What a great month it’s been! Spring has surely sprung; people around the world joined together to celebrate Earth Day; and the USDA recognized 5 million acres enrolled in Conservation Easements across the United States.

5 million acres is the size of New Jersey! That’s a lot of land being conserved, but it’s also a lot of air! Land easements may be thought of for their role in improving land and/or water quality, but they also play a significant role in enhancing air quality. By protecting floodplains, fields, and forests, we also protect the ability to sequester carbon.

As the most commonly produced greenhouse gas, Carbon Dioxide plays a critical role in global climate change. Carbon sequestration, which is “the process of capturing and storing atmospheric carbon dioxide,” is a method that can be used to reduce global climate change. Plants absorb CO2 as a part of their biological carbon cycle. When we protect lands, we protect plant habitats and therefore protect resources that sequester carbon.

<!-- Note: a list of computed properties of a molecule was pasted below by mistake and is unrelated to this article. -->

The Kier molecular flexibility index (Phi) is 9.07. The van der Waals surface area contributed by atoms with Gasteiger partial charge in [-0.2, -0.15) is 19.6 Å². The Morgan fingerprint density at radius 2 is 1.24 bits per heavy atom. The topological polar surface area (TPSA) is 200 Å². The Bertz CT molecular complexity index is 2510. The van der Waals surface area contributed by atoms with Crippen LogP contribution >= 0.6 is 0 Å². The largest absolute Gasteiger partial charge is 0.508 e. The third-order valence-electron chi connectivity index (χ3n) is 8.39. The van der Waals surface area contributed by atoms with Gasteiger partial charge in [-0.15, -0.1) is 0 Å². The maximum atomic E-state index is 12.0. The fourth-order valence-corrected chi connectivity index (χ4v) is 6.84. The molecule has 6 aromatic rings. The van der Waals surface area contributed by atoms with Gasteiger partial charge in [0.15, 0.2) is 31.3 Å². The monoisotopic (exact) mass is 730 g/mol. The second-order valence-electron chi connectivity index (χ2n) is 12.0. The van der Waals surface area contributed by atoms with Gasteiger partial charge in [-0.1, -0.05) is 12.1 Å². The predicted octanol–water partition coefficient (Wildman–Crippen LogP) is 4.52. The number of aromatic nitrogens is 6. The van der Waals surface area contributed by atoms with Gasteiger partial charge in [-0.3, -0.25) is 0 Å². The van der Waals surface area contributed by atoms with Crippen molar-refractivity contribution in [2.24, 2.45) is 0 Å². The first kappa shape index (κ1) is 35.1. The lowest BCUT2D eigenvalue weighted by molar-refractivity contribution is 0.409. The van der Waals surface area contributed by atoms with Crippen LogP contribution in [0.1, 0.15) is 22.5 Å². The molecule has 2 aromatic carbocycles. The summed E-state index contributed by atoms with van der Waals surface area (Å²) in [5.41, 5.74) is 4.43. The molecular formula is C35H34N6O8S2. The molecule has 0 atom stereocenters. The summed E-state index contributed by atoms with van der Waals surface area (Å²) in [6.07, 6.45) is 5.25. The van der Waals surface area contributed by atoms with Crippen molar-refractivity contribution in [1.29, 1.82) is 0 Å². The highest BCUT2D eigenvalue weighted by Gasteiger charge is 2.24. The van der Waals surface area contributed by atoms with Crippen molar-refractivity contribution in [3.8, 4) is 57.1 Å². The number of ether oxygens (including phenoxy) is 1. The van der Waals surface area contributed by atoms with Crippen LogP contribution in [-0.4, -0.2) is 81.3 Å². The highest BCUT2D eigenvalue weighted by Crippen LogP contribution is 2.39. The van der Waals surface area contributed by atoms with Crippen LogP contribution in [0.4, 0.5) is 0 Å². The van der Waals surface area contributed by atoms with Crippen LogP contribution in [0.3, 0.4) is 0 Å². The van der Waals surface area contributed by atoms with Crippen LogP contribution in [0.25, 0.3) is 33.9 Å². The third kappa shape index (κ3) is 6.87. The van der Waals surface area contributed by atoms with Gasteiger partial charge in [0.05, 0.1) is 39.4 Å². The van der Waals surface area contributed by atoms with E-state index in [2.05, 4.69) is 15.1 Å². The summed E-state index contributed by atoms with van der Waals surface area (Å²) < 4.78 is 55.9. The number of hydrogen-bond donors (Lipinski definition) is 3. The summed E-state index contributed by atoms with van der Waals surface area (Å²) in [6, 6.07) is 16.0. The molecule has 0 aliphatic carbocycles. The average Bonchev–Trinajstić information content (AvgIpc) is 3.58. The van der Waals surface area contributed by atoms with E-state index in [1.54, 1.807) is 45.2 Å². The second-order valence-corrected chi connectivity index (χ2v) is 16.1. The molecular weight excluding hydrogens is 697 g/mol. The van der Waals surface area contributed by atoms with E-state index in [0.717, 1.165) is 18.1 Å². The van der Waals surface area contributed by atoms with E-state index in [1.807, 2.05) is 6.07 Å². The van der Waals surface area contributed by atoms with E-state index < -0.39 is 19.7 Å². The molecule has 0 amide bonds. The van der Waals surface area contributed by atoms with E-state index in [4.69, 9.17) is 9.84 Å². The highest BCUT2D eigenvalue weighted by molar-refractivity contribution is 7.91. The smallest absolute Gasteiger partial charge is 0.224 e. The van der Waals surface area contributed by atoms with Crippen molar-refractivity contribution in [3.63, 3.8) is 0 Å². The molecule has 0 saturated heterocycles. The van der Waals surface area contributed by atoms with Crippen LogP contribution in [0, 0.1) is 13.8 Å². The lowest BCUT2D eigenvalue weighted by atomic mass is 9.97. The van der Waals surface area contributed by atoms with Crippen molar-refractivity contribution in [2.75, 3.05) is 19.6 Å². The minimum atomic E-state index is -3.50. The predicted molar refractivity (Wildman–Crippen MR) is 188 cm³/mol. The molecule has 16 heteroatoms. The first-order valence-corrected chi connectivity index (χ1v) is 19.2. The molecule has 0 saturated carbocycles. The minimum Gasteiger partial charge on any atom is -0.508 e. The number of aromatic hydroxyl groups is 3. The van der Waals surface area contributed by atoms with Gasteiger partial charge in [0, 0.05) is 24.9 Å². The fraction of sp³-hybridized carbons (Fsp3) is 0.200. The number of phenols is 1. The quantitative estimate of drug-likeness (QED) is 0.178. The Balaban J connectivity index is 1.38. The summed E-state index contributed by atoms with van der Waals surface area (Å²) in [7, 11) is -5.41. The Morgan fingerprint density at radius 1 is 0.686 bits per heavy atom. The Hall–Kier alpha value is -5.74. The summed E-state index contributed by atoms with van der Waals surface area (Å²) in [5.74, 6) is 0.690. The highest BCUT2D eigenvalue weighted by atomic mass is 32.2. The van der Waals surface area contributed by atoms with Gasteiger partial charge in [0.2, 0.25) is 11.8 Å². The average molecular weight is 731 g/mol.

Landowners can turn their properties into carbon sinks, which are places where more carbon is absorbed from the atmosphere than is released into the atmosphere. This can be done through a variety of practices, from planting trees to rotational grazing

Conservation Partners will happily help you to implement carbon-smart practices on your land by connecting you with experienced professionals and/or by preserving your land’s ability to sequester carbon through placing it in an easement. 

A happy beneficiary of rotational grazing 📸: EC Myers